Administration hypes depression and collapse if debt deal not reached, tells banks the opposite
Paul Joseph Watson
Wednesday, July 27, 2011
While publicly fearmongering about a new great depression, the sun failing to rise, and the sky falling if the debt ceiling is not hiked, the Obama administration has been secretly telling big banks that there’s no chance of a default, echoing how the 2008 bailout was sold on hyped threats and intimidation of lawmakers.
The rhetoric was heightened yesterday when White House Communications Director Dan Pfeiffer warned that the GOP’s inability to compromise “could potentially put us towards a depression,” adding, “we are seven days away from an unprecedented financial event in this country’s history.”
Treasury Secretary Tim Geithner, who has been busy hyping the inevitability of a default for weeks, again told news shows Sunday that the government would be unable to pay its bills if an agreement is not reached, a talking point that has been enthusiastically parroted by President Obama.
However, that tone doesn’t quite match with what the Obama administration is simultaneously telling top executives at major U.S. banks, assuring them that “such an event won’t happen.”
“In a series of phone calls, administration officials have told bankers that the administration will not allow a default to happen even if the debt cap isn’t raised by the August 2 date Treasury Secretary Tim Geithner says the government will run out of money to pay all its bills, including obligations to bond holders,” reports Fox Business.
Once again, while striking fear into lawmakers and the American public by stoking fearmongering about the inevitability of a catastrophic collapse, the administration is fully aware that the system, maintained as it is by a fraudulent debt-based fiat money system, can always be kept artificially inflated for that bit longer.
Indeed, the doomsday rhetoric is likely to be nothing more than a ploy to increase the administration’s bargaining power and its bid to seize the power of the purse from Congress. We saw an almost identical tactic used during the 2008 bailout debate, which was eventually rammed through on the back of bellicose threats about martial law and economic armageddon.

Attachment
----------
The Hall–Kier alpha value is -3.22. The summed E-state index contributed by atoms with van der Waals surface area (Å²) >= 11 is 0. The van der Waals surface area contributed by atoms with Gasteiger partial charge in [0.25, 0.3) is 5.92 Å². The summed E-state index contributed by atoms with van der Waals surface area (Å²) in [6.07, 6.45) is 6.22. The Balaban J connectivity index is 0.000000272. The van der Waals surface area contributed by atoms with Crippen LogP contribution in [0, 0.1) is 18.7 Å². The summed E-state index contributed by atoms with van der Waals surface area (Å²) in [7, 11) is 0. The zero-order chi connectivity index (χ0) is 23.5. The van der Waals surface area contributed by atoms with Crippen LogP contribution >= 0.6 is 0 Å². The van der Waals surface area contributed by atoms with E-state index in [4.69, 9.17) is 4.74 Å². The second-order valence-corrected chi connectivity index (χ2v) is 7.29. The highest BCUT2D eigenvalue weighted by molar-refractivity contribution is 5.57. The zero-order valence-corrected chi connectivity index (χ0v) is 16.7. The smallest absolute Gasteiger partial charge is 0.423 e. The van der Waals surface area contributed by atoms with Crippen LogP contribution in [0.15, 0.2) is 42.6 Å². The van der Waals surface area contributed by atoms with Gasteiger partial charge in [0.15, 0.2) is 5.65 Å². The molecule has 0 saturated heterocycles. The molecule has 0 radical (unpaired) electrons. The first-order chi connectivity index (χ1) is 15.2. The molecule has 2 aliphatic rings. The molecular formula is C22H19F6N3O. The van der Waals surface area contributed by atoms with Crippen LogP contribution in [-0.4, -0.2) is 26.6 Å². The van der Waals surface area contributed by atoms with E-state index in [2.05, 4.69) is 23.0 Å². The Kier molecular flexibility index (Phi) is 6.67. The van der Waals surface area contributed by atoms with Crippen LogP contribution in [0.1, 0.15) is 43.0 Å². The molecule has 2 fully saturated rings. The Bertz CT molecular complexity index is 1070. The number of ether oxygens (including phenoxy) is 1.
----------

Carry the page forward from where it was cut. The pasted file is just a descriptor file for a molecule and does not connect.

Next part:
- A d v e r t i s e m e n t
As Senator James Inhofe revealed, then Treasury Secretary Hank Paulson told members of Congress the crisis would be “far worse than the great depression” if Congress didn’t authorize the bill to buy out toxic debt, a proposal “which he abandoned the day after he got the money,” added Inhofe, referring to how immediately after it was approved, Paulson announced that the bailout money would not be used to buy up toxic debt but would instead be injected directly into banks like Goldman Sachs, of which he was a former CEO.
Lawmakers were strong-armed into passing the bailout after being threatened that they would be responsible for a financial holocaust, a crisis of unimaginable proportions. Nearly three years later, we’re hearing the same rhetoric.
As former Treasury Secretary Paul Craig Roberts has outlined, the whole debate over raising the debt ceiling is largely a punch and judy puppet show. As top global ratings agencies have confirmed, the U.S. is already technically in default because it has deliberately depreciated the dollar against other currencies as a means of artificially keeping its head above water.
Labeling the whole process “political theater,” Roberts warns that the outcome of the debacle could be Congress losing the power of the purse, which is enshrined in the constitution.
“The consequences would be that the power of the purse would transfer from Congress to the President. It would be the end of the power of Congress. Congress, Republicans and Democrats alike, have already given away to the President Congress’ Constitutional right to decide whether the country goes to war. Now Congress would lose its power over debt, taxes, and the budget itself,” writes Roberts.
Given the fact that lawmakers like Republican Senator Mitch McConnell have openly advocated the idea of handing such powers over to the President in the name of solving the debt problem, a proposal Senate Majority Leader Harry Reid has said he will seriously consider, many in Washington would see this fallout as a useful way of expanding the power of the executive branch.
Paul Joseph Watson is the editor and writer for Prison Planet.com. He is the author of Order Out Of Chaos. Watson is also a regular fill-in host for The Alex Jones Show.